Open Collective
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'Whats Update'
Published on December 21, 2023 by Katharine Michael

 

Three Questions


1. What did you accomplish during 2023? How did you use money?

 This year we accomplished quite a few things with a relatively small budget and a small group of active volunteers. We implemented a garden design that allowed us to readily see what tasks were most immediate and which crops required harvesting.  We implemented an effective watering system that also allowed participation from our youngest members. Implementation of a new garden design: Heart garden, and outer fields, trees and shrubs planted, herbs maintained, several thousand pounds of food harvested and distributed within the community: directly to members, through KACS food bank, and through Food for All Wilmington. We also invested in improving our deer fence - it has been successful at keeping the deer out, but is still a little lightweight for the long term and will require further improvements. We also installed lower maintenance permanent pathways with the help of landscape fabric. 

Otherwise the money went to maintaining our liability insurance as well as garden operations: planting stock, some seeds and some new tools. 

We were able to source many seeds and seedlings through in-kind donations from seed companies and through the regional foodbank. We operate on a very minimal budget made up of membership contributions from our active members.  We are growing a sense of community - sharing responsibilities, decision making power, while staying effective and smooth in our operations. 



2. What challenges did you face during 2023? What did your Collective learn? How did you change or grow? 

One of the challenges faced was finding the time to show up and choosing what to prioritize during that time. This looked like figuring out how to coordinate tasks between volunteers coming to the farm on different days. We learned to communicate more effectively with each other through Basecamp. At certain points in the growing season, timely harvesting and planting was difficult. We embraced our imperfections, focused on our achievements, and planned for the future growing season.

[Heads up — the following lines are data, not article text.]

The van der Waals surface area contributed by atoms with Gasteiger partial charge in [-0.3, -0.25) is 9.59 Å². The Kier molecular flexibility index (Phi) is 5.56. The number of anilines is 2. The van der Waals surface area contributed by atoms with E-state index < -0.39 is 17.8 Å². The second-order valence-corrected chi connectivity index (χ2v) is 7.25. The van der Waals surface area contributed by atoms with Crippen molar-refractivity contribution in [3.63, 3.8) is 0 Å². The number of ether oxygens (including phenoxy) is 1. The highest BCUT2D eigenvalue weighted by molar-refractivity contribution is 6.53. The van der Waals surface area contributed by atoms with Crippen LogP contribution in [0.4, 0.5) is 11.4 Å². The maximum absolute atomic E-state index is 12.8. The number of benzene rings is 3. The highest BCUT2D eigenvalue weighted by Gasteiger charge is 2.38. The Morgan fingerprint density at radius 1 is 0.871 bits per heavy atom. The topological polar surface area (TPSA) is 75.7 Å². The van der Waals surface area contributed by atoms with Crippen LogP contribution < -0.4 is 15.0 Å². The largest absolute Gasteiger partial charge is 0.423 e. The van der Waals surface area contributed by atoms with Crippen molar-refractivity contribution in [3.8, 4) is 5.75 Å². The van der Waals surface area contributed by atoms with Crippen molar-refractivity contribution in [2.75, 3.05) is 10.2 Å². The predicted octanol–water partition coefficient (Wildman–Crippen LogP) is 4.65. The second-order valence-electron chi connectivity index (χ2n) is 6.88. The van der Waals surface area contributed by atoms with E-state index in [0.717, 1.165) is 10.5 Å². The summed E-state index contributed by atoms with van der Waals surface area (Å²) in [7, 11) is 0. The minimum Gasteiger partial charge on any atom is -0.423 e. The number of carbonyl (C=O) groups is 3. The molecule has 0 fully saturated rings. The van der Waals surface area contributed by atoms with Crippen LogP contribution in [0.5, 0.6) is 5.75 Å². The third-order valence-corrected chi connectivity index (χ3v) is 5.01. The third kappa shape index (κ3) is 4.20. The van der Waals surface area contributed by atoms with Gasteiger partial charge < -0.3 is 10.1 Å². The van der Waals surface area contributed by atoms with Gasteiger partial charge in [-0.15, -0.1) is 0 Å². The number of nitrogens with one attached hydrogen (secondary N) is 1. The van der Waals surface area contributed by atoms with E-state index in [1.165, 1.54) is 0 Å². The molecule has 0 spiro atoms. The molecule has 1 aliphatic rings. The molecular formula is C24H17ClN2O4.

Another challenge we faced was that  one of our most knowledgeable members was away for an extended period visiting family in the summer. Several of our members stepped into their roll(s) and learned new skills and took on larger responsibilities than we had prior. We discovered our hidden strengths and found a deeper connection to our place in the collective. We gained a better understanding of how to share and communicate needs of the farm and to allow members to come and go as needed without negative results or guilt. It was at time also difficult to keep up with the harvest!


We learned to make space for each other’s physical abilities, availability, interest in projects, and desire to step into leadership roles. In coming together for our fall celebratory meal, we realized that the strength of our collective lies in the strong sense of community and support we give to each other. For future growth, we will focus on strengthening the community, not just increasing the labor pool.


3. What are your plans for 2024? Anything exciting coming up?

We are looking forward to developing a youth mentorship program (Finding avenues to engage youth of various ages is high on our list and we are creating strategies to enable that to occur), establishing partnership with a local youth center and developing youth-led projects such as a flower garden or a micro chicken operation. We also just received a grant to produce educational short videos. We are looking forward to getting to work on this, sharing skills and knowledge with members new and old as well as with the general public. Another idea to implement is planning and developing a natural dye plant garden as well as creating knowledge shares for processing and using the plants. Completing the paths and creating sitting areas throughout the farm.  I have lots of ideas and hope to work alongside our group to bring some nature to the public. 

We will continue to explore and strengthen community connections to further our reach and effectiveness. We will continue to build on our communications with the partner (Kennett Township) who sponsor our access to the land. We look forward to the many unknown-at-this-time friends and supporters we will meet in the coming year.

One member says  "I had never participated before in the vital role of preparing land for growing, watching the sprouts grow into tall plants and then tending carefully as they matured. More so, my child was able to witness this miraculous process along side me. We would love to show up early Tuesday raspberries or cherry tomatoes before getting to work. One of the greatest gifts of the land is the peace stillness in it creates." Some of us have brought our children to the farm to learn and I think all of us caregivers look forward to the new year to continue modeling and working with them in this endeavor together!



 
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